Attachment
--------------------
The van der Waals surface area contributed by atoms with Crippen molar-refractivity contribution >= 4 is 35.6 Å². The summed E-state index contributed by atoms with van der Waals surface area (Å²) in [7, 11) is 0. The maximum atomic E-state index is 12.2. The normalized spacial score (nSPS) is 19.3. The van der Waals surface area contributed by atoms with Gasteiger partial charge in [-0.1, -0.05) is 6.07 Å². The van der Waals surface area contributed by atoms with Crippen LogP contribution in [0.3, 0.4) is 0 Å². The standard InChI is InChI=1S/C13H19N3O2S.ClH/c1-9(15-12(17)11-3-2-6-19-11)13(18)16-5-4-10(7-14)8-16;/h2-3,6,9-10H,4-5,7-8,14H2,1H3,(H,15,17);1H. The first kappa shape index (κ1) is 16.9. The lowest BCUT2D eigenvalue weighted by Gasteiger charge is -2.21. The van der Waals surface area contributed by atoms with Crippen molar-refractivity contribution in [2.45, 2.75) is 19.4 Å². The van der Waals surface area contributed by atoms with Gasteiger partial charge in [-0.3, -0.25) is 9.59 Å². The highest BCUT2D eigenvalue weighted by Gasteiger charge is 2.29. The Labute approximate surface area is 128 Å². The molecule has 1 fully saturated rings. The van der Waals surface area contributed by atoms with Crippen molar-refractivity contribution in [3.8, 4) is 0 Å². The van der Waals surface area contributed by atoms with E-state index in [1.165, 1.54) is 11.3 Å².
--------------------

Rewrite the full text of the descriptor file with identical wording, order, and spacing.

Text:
The van der Waals surface area contributed by atoms with Crippen molar-refractivity contribution >= 4 is 35.6 Å². The summed E-state index contributed by atoms with van der Waals surface area (Å²) in [7, 11) is 0. The maximum atomic E-state index is 12.2. The normalized spacial score (nSPS) is 19.3. The van der Waals surface area contributed by atoms with Gasteiger partial charge in [-0.1, -0.05) is 6.07 Å². The van der Waals surface area contributed by atoms with Crippen LogP contribution in [0.3, 0.4) is 0 Å². The standard InChI is InChI=1S/C13H19N3O2S.ClH/c1-9(15-12(17)11-3-2-6-19-11)13(18)16-5-4-10(7-14)8-16;/h2-3,6,9-10H,4-5,7-8,14H2,1H3,(H,15,17);1H. The first kappa shape index (κ1) is 16.9. The lowest BCUT2D eigenvalue weighted by Gasteiger charge is -2.21. The van der Waals surface area contributed by atoms with Crippen molar-refractivity contribution in [2.45, 2.75) is 19.4 Å². The van der Waals surface area contributed by atoms with Gasteiger partial charge in [-0.3, -0.25) is 9.59 Å². The highest BCUT2D eigenvalue weighted by Gasteiger charge is 2.29. The Labute approximate surface area is 128 Å². The molecule has 1 fully saturated rings. The van der Waals surface area contributed by atoms with Crippen molar-refractivity contribution in [3.8, 4) is 0 Å². The van der Waals surface area contributed by atoms with E-state index in [1.165, 1.54) is 11.3 Å².